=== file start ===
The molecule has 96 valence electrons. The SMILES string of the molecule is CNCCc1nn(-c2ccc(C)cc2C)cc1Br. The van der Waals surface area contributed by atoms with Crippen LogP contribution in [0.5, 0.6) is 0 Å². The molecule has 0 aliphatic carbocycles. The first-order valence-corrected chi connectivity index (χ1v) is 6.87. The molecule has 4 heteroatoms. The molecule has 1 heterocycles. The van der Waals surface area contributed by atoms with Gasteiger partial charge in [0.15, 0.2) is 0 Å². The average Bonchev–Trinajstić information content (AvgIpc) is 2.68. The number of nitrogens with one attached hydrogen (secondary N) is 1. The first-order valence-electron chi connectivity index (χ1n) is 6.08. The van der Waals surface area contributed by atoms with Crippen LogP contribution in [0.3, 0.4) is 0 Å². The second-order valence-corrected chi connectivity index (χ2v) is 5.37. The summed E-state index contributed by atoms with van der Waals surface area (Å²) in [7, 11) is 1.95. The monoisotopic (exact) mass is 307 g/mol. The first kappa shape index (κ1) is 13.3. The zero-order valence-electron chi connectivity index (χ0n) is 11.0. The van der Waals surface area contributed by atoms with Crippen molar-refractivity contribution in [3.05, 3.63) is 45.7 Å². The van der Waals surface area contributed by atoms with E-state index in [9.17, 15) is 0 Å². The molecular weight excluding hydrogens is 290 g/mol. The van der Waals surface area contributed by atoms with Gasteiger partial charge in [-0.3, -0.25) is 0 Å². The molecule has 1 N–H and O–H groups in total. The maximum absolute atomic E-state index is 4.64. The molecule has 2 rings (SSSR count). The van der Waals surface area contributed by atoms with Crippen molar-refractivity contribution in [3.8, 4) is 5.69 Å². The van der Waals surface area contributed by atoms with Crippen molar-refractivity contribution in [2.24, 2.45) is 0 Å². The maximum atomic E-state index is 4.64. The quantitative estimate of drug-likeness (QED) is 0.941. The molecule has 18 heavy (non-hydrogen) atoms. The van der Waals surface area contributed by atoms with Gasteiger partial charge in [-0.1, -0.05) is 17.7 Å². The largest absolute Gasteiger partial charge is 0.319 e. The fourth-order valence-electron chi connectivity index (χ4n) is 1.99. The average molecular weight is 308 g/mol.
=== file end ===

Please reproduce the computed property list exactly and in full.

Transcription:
The molecule has 96 valence electrons. The SMILES string of the molecule is CNCCc1nn(-c2ccc(C)cc2C)cc1Br. The van der Waals surface area contributed by atoms with Crippen LogP contribution in [0.5, 0.6) is 0 Å². The molecule has 0 aliphatic carbocycles. The first-order valence-corrected chi connectivity index (χ1v) is 6.87. The molecule has 4 heteroatoms. The molecule has 1 heterocycles. The van der Waals surface area contributed by atoms with Gasteiger partial charge in [0.15, 0.2) is 0 Å². The average Bonchev–Trinajstić information content (AvgIpc) is 2.68. The number of nitrogens with one attached hydrogen (secondary N) is 1. The first-order valence-electron chi connectivity index (χ1n) is 6.08. The van der Waals surface area contributed by atoms with Crippen LogP contribution in [0.3, 0.4) is 0 Å². The second-order valence-corrected chi connectivity index (χ2v) is 5.37. The summed E-state index contributed by atoms with van der Waals surface area (Å²) in [7, 11) is 1.95. The monoisotopic (exact) mass is 307 g/mol. The first kappa shape index (κ1) is 13.3. The zero-order valence-electron chi connectivity index (χ0n) is 11.0. The van der Waals surface area contributed by atoms with Crippen molar-refractivity contribution in [3.05, 3.63) is 45.7 Å². The van der Waals surface area contributed by atoms with E-state index in [9.17, 15) is 0 Å². The molecular weight excluding hydrogens is 290 g/mol. The van der Waals surface area contributed by atoms with Gasteiger partial charge in [-0.3, -0.25) is 0 Å². The molecule has 1 N–H and O–H groups in total. The maximum absolute atomic E-state index is 4.64. The molecule has 2 rings (SSSR count). The van der Waals surface area contributed by atoms with Crippen molar-refractivity contribution in [3.8, 4) is 5.69 Å². The van der Waals surface area contributed by atoms with Crippen molar-refractivity contribution in [2.24, 2.45) is 0 Å². The maximum atomic E-state index is 4.64. The quantitative estimate of drug-likeness (QED) is 0.941. The molecule has 18 heavy (non-hydrogen) atoms. The van der Waals surface area contributed by atoms with Gasteiger partial charge in [-0.1, -0.05) is 17.7 Å². The largest absolute Gasteiger partial charge is 0.319 e. The fourth-order valence-electron chi connectivity index (χ4n) is 1.99. The average molecular weight is 308 g/mol.